I might be well off-base here, but that sort of sounds like the thinking that lead to the loss of Columbia? I don't think post-landing fires are quite the same as heat-shield damage, but imo "normal" should only be decided once Block V has proven at least 5 or 6 unrefurbished reflights.

Offline woods170

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You have to remember that prior to Falcon 9 there was no reference in what is "normal" for a propulsively landed rocket stage. Falcon 9 is now writing the initial "handbook" for this, including all the phenomena observed after touch-down.

I might be well off-base here, but that sort of sounds like the thinking that lead to the loss of Columbia? I don't think post-landing fires are quite the same as heat-shield damage, but imo "normal" should only be decided once Block V has proven at least 5 or 6 unrefurbished reflights.
Incorrect. Post-landing fires are a problem if they are of the type that does unexpected damage. Like having an extended fire INSIDE the octoweb when there is not supposed to be one.
They have had those on early landings, but not anymore, courtesy of progressive improvements to prevent fires inside the octoweb. Short duration fires on the outside of the stage are now effectively remedied by the stage TPS and are expected. You don't do propulsive landings - of the type SpaceX does - and expect flaming stuff to NOT hit the legs or bounce back up against the stage itself.
Trouble was that SpaceX initially did not quite know what kind of a local environment a landing Falcon 9 would create. So, during the first several landings they ran into some surprises. Things they hadn't expected yet happened anyway. That's "writing the book" on this stuff. The way SpaceX operates they learned from their observations quickly AND next began to "harden" Falcon 9 to better withstand the landing-environment and subsequent results. One of the best observable effects was that eventually the post-landing fires INSIDE the octoweb went away. A substantial part of the effort being put into Block 5 is taking protection from the landing-environment to the ultimate level. So, SpaceX has been busy fixing the problem, and they are succeeding.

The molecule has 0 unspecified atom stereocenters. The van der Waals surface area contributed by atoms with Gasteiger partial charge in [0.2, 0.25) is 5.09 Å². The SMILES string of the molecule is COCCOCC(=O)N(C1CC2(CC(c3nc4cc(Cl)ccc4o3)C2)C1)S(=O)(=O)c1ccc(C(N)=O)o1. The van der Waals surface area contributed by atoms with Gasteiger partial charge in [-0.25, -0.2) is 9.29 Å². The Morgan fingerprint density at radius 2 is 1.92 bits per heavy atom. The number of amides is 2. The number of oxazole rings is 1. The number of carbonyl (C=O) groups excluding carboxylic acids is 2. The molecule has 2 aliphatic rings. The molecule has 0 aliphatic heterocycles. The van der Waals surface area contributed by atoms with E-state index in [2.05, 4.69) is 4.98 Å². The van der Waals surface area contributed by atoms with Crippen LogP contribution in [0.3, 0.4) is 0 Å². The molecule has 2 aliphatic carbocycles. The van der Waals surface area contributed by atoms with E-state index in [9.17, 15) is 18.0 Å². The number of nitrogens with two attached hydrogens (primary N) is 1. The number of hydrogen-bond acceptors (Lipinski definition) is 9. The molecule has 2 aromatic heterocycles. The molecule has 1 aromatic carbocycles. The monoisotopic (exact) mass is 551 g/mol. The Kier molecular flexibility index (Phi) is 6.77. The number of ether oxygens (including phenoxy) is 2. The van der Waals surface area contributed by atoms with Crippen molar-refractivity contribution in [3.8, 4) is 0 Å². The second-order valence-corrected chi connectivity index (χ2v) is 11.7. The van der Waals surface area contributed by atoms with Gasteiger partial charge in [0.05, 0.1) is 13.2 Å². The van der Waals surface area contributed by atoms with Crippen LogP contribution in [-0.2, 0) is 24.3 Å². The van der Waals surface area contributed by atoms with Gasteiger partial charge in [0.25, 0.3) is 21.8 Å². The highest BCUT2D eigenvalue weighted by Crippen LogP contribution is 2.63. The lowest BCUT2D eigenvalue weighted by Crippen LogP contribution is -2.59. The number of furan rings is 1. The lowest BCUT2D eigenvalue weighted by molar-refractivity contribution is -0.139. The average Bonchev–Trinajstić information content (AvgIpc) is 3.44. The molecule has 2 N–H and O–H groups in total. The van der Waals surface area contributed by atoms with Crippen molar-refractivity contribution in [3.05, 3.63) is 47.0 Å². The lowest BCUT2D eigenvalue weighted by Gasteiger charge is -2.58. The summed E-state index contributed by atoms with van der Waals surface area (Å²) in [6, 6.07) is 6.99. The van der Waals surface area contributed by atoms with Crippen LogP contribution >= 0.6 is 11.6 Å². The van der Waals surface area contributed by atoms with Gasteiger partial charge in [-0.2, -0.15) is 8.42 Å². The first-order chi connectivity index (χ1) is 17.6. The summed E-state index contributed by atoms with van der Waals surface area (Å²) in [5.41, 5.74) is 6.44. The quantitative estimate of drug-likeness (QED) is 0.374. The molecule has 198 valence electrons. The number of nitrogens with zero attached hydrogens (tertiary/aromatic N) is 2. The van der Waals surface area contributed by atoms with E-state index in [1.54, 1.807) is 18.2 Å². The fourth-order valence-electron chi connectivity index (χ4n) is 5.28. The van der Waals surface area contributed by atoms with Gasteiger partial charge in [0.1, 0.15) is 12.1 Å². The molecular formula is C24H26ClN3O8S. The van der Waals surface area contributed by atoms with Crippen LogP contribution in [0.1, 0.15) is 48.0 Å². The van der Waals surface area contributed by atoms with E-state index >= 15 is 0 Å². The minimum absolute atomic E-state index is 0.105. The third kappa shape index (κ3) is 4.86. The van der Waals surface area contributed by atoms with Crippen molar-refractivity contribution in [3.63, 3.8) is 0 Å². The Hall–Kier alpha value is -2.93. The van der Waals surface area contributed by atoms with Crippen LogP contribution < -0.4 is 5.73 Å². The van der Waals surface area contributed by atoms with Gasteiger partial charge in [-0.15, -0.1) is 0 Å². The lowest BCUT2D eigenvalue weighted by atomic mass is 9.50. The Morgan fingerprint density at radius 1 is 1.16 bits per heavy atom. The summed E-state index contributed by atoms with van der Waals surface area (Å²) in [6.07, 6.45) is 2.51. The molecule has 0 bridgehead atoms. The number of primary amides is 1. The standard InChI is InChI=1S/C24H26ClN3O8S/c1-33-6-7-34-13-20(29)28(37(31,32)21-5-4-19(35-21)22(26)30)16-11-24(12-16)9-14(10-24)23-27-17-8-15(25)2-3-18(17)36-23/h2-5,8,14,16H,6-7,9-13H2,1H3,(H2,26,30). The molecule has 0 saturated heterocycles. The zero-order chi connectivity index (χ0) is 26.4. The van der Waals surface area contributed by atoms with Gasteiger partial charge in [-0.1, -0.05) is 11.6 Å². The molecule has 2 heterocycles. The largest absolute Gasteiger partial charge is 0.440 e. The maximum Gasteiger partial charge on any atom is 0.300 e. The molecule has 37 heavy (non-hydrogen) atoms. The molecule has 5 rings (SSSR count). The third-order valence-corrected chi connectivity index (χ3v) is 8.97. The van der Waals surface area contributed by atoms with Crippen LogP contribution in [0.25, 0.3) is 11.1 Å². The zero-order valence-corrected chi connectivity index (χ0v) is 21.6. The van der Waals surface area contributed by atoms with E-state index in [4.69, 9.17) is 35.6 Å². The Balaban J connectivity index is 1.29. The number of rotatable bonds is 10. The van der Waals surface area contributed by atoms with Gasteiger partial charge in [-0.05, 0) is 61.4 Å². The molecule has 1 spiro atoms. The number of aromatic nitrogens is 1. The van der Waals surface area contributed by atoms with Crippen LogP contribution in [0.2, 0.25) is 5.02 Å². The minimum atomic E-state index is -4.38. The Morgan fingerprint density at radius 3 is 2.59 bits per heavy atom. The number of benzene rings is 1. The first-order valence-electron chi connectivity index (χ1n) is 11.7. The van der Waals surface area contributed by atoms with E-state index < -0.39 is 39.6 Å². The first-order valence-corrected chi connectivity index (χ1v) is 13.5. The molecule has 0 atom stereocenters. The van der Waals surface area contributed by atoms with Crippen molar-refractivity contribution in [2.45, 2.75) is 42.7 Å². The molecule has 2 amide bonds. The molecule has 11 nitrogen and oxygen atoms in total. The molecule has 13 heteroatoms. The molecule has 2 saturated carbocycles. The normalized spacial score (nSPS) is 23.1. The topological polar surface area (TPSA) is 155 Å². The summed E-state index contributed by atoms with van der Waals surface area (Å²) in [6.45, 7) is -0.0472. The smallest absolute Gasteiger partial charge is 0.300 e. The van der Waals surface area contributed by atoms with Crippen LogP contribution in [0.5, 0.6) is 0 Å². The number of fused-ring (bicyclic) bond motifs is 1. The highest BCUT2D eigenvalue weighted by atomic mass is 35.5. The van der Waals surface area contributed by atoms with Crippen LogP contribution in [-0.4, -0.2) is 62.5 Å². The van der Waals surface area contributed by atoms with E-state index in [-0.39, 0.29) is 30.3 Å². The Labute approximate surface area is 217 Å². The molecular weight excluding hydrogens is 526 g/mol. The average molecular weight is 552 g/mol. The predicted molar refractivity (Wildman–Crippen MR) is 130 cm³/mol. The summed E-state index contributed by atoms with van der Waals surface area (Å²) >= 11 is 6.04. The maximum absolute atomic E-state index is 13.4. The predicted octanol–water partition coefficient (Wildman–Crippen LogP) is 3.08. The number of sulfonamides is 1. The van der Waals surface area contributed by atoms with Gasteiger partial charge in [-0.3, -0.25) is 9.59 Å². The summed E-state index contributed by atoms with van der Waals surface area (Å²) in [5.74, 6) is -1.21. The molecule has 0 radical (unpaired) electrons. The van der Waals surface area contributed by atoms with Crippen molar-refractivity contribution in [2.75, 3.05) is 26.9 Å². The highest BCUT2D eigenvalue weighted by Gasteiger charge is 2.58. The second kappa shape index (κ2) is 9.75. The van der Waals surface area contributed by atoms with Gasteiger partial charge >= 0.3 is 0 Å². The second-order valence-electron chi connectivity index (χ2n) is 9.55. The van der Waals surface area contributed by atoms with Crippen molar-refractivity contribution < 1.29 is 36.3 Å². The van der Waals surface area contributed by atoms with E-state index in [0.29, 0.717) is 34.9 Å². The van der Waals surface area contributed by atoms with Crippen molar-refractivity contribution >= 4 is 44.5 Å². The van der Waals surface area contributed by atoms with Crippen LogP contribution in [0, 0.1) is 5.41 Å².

Columbia was completely different. That was normalization of deviance. In stead of fixing their problem (prevent foam-loss all together AND harden your heatshield to take on anything) they just comforted themselves expecting foam-loss, and other debris, to never be an issue because it had not killed in orbiter in 100 previous flights. This despite the fact that STS-27 was one heck of a wake-up call.

That's the difference: NASA failed to fix a problem despite getting warnings about the problem on almost every flight. SpaceX however got warnings of a problem and has acted (and is still acting) to fix the problem.
That doesn't go to say though that they are infallible. They had plenty of indications of a problem with their COPV's on multiple flights. They didn't begin to fix that problem however until after AMOS-6. They learned their lesson there. Unlike NASA, who knew - even before Challenger - that shuttle had several major design issues, but never bothered to fix them properly. Even the extensive improvements made after Columbia fixed only about half of the problem.
« Last Edit: 10/10/2017 12:00 PM by woods170 »

Offline Brovane

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With the barge landing, why was there a boost back burn?  I thought boost back was only for RTLS.
If you've got the fuel to spare, and don't really want to send the barge a few hundred miles further out...

Do we know if SpaceX could do an RTLS with the Iridium launches?  Assuming the Vandenberg landing site was completed and available. 
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Offline envy887

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With the barge landing, why was there a boost back burn?  I thought boost back was only for RTLS.
If you've got the fuel to spare, and don't really want to send the barge a few hundred miles further out...

Do we know if SpaceX could do an RTLS with the Iridium launches?  Assuming the Vandenberg landing site was completed and available.

Not for sure, but likely they can with Block 5.

Offline vaporcobra

I also noticed the extremely unusual lack of photos thus far. Hoping it's just a fluke or that Ben Cooper was unavailable or something ???